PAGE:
Robe’s lighting range has lit up the 2018 Dreambench festival, which is staged near the fishing town of Villaricos in Andalucía, Spain. The festival sees 155,000 music fans descend on the town to celebrate the best of dance music.
Given the high energy of dance music, it was important to get the right lighting. That’s why main stage production designer, Eduardo Valverde, specified 70 Robe MegaPointes, 50 Spiiders and 16 BMFL spots. These were all supplied by rental specialist Fluge.
Eduardo, founding partner and creative director of Pixelmap Studios in Madrid, lights many dance music events and has become a bit of an expert in the specific optical needs of the genre. This was his third year at Dreambeach designing the full visual concept – including structures, the stage itself, the screens, video content and lasers – plus the lighting.
When formulating a design, numerous aspects are considered. The venue for a start, which in this case was a massive outdoor arena; then the type of artists performing in terms of bands, DJs, dancers, aerialists, etc, and naturally, the style of the music. Once that’s all clear in his head, he already has the first ideas for the architecture of the structures which form the base of each environment. Then comes the all-important practicalities related to the process – venue capacity – and budget, alongside the build timescale.
For this show, the stage construction featured some serious metalwork and had an epic ‘wide’ look – characteristic of many dance style events. The set featured a series of convex video-clad semicircles protruding horizontally above the deck, resembling a giant – spacey – slot machine!
The Spiiders were positioned along the top edge of the structure and down the offstage sides; the MegaPointes were distributed all over the stage and the BMFLs were on the front of the stage deck.
The Spiider’s powerful wash-beam attributes were used to create a uniform base of colour to wash the entire stage and set areas. Eduardo loves the intensity of the fixture’s output together with the zoom and the highly effective strobe function.
The MegaPointes were utilised for all the beam-work and the main effects with their speed and brightness. “We used this fixture for its true ‘hybrid’ capabilities,” said Eduardo, “they are a high impact beam light as much as a gorgeous spot with a fantastic zoom.”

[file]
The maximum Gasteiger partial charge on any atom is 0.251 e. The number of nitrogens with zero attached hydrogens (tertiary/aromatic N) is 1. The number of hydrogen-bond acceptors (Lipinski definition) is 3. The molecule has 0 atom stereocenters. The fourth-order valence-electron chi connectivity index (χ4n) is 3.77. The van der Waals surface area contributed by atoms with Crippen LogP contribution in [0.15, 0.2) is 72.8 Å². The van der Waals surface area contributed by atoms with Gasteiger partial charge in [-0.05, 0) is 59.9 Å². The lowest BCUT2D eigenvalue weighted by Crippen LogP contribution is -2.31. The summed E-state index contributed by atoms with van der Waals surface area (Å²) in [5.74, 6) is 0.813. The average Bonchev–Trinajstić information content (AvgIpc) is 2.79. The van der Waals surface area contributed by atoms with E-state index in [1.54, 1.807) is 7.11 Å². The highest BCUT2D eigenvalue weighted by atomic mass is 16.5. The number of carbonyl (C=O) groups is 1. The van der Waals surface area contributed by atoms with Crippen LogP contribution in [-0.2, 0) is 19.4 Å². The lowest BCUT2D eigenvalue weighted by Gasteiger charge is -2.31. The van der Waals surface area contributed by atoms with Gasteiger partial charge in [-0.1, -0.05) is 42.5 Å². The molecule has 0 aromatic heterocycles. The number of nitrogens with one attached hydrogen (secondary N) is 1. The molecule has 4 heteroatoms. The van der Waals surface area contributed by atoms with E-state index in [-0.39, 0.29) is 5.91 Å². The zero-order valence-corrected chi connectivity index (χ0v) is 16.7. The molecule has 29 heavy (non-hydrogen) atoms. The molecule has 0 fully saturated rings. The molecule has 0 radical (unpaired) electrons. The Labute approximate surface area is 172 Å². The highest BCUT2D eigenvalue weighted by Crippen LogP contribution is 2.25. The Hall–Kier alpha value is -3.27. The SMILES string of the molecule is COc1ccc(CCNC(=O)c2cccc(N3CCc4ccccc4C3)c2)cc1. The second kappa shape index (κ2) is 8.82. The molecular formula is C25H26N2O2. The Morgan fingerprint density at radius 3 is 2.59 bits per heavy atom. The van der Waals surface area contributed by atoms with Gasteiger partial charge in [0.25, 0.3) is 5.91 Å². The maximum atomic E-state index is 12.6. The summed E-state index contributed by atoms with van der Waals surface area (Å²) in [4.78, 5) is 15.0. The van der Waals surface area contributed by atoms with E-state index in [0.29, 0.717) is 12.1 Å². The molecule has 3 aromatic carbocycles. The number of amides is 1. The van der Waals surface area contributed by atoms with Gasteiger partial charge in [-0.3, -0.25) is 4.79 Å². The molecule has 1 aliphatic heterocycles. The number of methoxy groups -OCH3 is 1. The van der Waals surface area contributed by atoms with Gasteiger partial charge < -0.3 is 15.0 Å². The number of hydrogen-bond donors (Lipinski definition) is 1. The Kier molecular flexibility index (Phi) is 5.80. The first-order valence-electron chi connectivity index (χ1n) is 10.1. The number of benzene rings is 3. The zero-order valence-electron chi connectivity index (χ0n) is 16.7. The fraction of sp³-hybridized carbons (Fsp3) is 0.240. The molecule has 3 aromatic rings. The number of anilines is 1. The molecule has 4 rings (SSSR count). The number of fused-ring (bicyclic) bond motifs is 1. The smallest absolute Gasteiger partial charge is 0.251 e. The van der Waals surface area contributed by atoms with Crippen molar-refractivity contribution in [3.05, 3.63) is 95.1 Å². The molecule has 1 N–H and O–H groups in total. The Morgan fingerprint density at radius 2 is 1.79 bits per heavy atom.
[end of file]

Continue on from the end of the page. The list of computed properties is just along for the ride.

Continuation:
On the floor, the 16 BMFL Spots served as sky scanners; their impressive output scouring the night sky, shooting up into the stars and making the perfect impression visible for kilometres around, even when in deep saturated colours.
Also on the rig were another 500 or so fixtures – a selection of LED strobes, blinders and battens.
The biggest challenge in lighting Dreambeach was to ensure that each artist playing the main stage had a different looking show and ambience for their sets. The video-heavy nature of the design and the MegaPointes were key to making this happen.
Eduardo worked with a large team of lighting, laser, video and pyro/FX programmers, operators and technicians to run all the technical visual elements of the show.
He enjoys operating the lighting console himself on these occasions, “I love feeling the music and the rhythms and creating the scenes in real-time working in collaboration with the video and laser directors … that’s when you get those real magical ‘goose-bump’ moments at FOH.”.
A typical Dreambeach lighting/video/laser/FX operating shift runs to 12 hours, so they swap crew in and out, ensuring breaks and rests so everyone can stay fresh and give the show their best when it’s their turn to engage.
Guest lighting operators/directors arrive with some artists and are happily accommodated with their show files or own consoles, and that’s also a source of great interest for Eduardo and his team.
Joining him as part of the core Dreambeach creative team this year were head programmer and lighting operator Juan Manuel Lazaro, lighting operator Sergi Prat, laser designer and operator Javier Sanchis, video designer/operator Jonay Hernandez.